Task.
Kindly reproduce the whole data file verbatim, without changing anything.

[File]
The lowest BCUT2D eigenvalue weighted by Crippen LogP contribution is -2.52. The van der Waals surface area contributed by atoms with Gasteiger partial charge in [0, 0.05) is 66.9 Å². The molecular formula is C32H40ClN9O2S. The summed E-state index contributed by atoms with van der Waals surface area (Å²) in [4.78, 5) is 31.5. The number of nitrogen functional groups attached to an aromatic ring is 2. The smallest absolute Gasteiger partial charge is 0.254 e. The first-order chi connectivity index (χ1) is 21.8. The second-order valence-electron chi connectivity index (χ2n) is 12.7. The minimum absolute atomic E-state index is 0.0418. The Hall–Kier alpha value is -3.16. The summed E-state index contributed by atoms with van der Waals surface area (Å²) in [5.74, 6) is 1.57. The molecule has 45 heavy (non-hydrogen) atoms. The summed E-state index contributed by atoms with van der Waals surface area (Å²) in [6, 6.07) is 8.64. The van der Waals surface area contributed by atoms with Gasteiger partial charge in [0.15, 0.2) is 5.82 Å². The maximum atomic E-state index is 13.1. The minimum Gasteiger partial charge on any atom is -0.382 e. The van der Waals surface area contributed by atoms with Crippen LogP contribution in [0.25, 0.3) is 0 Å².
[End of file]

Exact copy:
The lowest BCUT2D eigenvalue weighted by Crippen LogP contribution is -2.52. The van der Waals surface area contributed by atoms with Gasteiger partial charge in [0, 0.05) is 66.9 Å². The molecular formula is C32H40ClN9O2S. The summed E-state index contributed by atoms with van der Waals surface area (Å²) in [4.78, 5) is 31.5. The number of nitrogen functional groups attached to an aromatic ring is 2. The smallest absolute Gasteiger partial charge is 0.254 e. The first-order chi connectivity index (χ1) is 21.8. The second-order valence-electron chi connectivity index (χ2n) is 12.7. The minimum absolute atomic E-state index is 0.0418. The Hall–Kier alpha value is -3.16. The summed E-state index contributed by atoms with van der Waals surface area (Å²) in [5.74, 6) is 1.57. The molecule has 45 heavy (non-hydrogen) atoms. The summed E-state index contributed by atoms with van der Waals surface area (Å²) in [6, 6.07) is 8.64. The van der Waals surface area contributed by atoms with Gasteiger partial charge in [0.15, 0.2) is 5.82 Å². The maximum atomic E-state index is 13.1. The minimum Gasteiger partial charge on any atom is -0.382 e. The van der Waals surface area contributed by atoms with Crippen LogP contribution in [0.25, 0.3) is 0 Å².